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Narrowband O2 Sensor

Ian C

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Narrowband O2 sensor


Also known as:

Oxygen sensor

Lambda sensor

HEGO sensor (Heated Exhaust Gas Oxygen)


What is it?

It’s a sensor that sits in your exhaust downpipe and it measures the amount of oxygen in the exhaust gas. From this, the ECU can know if you are running rich or lean. However – this is a “narrow band” sensor, meaning it’s accurate over a small range of air-fuel ratios (AFRs), and these are sited around, brace yourself, the stochiometric AFR. That word is a fancy way of saying “the perfect ratio”. Without going into too much detail, the perfect AFR at idle and cruise is 14.65:1 air :fuel. (Warning – when under power and boost, your AFRs need to be closer to at least 12.5 and more like 11.7 for safety. The narrow band sensor is out of range for this, you’ll need a wideband O2 sensor for tuning)



It allows accurate closed loop fuelling



It can get old and go wrong. To check if it’s going wrong, or indeed if you have another fuelling problem, you need to access the reading from the O2 sensor via the diagnostics port.


You can try and fix an old o2 sensor by removing it and soaking it in lemon juice overnight - this eats away the carbon deposits on it, cleaning up the sensor. If that doesn't work, they do eventually wear out so it's probably time to replace it.


Diagnostic port reading procedure:

Your diagnostic port is a small black box on the side of the intake, with "diag" written on the flippy top lid. Put the negative probe on the battery ground and the positive probe on the pin OX1 (the pins are labelled on the underside of the flippy lid). You should see, at warm idle, a hunt between 0.5v and 0.7v.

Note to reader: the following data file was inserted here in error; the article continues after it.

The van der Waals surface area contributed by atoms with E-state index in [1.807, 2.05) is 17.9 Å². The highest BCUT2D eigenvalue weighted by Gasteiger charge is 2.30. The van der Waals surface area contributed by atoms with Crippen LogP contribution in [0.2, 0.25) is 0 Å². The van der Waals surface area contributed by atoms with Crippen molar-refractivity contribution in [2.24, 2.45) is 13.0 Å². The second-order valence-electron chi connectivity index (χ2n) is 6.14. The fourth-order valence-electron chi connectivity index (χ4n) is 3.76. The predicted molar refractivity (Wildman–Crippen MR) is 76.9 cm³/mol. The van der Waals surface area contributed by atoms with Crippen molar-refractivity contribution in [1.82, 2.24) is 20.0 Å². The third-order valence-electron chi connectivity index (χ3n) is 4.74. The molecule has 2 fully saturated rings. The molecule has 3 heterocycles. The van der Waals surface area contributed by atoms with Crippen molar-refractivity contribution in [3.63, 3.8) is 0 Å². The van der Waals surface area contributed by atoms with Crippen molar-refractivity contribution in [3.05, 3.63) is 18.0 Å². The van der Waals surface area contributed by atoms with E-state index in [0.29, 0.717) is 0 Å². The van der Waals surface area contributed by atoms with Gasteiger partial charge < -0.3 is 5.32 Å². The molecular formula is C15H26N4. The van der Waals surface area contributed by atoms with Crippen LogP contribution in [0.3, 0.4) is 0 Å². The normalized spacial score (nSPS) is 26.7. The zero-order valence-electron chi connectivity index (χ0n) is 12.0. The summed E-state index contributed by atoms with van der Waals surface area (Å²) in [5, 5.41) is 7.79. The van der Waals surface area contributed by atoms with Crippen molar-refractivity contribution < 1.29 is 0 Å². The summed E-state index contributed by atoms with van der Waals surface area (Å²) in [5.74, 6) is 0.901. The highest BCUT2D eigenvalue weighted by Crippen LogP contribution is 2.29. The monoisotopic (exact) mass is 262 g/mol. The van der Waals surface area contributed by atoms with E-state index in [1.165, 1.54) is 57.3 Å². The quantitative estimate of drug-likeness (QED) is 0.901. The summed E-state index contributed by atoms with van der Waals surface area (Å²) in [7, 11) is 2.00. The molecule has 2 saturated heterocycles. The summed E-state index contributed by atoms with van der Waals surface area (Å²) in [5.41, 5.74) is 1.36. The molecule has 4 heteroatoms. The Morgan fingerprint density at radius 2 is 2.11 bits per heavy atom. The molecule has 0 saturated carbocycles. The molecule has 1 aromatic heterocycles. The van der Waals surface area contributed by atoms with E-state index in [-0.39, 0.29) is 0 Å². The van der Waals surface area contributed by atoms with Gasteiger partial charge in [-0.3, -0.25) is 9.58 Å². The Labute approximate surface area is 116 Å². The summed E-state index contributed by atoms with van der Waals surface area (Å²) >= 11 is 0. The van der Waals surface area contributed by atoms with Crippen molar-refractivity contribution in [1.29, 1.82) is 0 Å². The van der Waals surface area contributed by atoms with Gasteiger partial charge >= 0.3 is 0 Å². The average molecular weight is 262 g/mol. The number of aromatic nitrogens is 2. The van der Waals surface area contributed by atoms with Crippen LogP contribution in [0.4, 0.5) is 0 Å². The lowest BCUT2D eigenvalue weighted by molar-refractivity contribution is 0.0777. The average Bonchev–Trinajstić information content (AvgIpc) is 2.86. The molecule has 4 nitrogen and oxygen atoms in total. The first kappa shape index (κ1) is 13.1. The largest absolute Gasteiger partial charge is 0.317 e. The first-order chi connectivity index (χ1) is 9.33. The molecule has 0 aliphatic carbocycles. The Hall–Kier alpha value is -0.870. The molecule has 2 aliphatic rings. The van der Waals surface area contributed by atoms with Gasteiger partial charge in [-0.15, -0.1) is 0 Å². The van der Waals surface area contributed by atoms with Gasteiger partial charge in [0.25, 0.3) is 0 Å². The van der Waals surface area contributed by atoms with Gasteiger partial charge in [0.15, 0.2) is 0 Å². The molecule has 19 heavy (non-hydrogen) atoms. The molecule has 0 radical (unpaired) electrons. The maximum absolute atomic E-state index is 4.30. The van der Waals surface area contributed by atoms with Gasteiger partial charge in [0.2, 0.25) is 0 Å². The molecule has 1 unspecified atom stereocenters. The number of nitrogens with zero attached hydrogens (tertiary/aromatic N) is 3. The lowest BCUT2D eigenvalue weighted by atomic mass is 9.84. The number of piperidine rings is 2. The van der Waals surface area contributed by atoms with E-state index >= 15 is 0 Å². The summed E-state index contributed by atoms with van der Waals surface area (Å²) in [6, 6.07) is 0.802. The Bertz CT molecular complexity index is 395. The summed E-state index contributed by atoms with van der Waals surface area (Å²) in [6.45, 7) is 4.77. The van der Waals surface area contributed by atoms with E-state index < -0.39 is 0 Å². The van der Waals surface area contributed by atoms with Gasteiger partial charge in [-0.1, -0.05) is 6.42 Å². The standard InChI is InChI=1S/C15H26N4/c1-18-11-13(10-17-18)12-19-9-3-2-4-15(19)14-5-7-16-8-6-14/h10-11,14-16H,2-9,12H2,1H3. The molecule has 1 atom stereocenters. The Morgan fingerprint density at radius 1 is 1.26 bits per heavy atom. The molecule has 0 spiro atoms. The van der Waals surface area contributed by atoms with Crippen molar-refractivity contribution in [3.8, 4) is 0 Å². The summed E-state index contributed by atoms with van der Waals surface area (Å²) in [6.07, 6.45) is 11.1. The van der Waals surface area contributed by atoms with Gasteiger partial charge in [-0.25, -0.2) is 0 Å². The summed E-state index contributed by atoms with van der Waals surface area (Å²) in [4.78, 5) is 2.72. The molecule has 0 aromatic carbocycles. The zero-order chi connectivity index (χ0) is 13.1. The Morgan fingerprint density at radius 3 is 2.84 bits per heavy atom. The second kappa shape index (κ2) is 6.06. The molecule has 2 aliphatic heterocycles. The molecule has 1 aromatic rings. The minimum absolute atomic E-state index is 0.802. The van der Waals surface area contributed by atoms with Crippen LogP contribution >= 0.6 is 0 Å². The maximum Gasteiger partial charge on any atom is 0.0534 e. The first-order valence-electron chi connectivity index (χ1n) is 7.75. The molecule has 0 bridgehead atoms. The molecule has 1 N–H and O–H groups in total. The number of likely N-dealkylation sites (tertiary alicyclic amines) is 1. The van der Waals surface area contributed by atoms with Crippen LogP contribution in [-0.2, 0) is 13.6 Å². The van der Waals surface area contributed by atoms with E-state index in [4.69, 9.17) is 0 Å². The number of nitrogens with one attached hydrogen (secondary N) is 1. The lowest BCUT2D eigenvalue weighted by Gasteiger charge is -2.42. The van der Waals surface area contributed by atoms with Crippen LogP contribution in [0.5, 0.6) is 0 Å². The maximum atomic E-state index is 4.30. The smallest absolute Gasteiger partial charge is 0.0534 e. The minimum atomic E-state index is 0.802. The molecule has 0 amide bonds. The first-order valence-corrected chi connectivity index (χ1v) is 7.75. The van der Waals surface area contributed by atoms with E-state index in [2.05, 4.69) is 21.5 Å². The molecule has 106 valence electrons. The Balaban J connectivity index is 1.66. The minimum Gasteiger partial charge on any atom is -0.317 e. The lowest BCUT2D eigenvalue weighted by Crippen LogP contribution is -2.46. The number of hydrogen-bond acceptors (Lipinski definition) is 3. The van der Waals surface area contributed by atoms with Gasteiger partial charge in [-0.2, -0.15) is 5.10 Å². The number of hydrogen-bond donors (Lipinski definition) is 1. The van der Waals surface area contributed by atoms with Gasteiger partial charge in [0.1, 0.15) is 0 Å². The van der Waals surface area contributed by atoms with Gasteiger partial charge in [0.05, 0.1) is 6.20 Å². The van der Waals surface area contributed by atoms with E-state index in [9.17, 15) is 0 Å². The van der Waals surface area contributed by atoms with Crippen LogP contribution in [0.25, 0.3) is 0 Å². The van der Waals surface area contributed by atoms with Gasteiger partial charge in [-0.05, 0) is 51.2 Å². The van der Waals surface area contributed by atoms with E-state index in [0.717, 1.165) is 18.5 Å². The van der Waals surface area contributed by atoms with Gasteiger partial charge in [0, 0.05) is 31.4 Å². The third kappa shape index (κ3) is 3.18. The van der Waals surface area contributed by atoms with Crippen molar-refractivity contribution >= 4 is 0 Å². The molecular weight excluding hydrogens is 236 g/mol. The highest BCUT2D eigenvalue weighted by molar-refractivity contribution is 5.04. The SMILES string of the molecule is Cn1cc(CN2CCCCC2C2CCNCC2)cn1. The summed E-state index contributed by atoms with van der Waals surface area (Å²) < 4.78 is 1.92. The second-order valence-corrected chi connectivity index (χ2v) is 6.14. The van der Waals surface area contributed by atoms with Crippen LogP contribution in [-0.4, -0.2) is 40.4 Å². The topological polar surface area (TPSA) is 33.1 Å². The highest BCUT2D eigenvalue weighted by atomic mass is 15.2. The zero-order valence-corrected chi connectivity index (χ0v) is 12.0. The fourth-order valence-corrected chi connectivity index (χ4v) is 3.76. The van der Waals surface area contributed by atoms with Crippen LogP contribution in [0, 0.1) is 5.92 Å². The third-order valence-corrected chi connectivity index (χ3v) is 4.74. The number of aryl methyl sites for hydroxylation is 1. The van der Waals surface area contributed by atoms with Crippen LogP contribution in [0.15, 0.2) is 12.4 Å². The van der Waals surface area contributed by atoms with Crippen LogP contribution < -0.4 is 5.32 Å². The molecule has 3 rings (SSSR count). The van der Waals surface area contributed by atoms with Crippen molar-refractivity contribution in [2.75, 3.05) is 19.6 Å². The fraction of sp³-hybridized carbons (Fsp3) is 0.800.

Any solid figure between 0.8 and 1.0v is running too rich and the ECU can't compensate, or the sensor has worn out/broken/is dirty.

Any solid figure under 0.4v means it's running too lean and the ECU can't compensate, or the sensor has worn out/broken/is dirty.


The usual failure mode is to emit less than 0.4v. This makes the ECU think the engine is running too lean, so it adds fuel all the way up to its maximum adjustment (around 10 to 15%). When this happens, the economy of the car will plummet to around 15mpg and there may be a rough low idle and a propensity to stall when coming off the throttle.


If you have a VVTi car, Toyota saw fit to remove quite a few useful pins out of the diagnostics port for reasons unknown. If you need to check your O2 sensor readings, here is a handy thread on how to find the right signal wire.

The O2 sensor location on the downpipe.jpg

Diagnostics port.jpg

Edited by Ian C (see edit history)
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  • 7 years later...

Hi, just want to check something here.


Last week I measured the OX1 pin(against GND) just to see if the voltage would be like in the above range. 0.4V - 0.8V

I got a value starting (cold) around 0.4V, but once warmed up, it went up to 1.8V on idle with the occasional drop to 1.0V.


My question is whether a wideband O2 sensor would have different readings? (Car has piggyback ecu) Or would the values just be lower and higher (0.1V to 1.2V) for example?

Don't know whether or not my car already has a wideband sensor, that's why.


Any info would be greatly appreciated.

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  • 2 years later...
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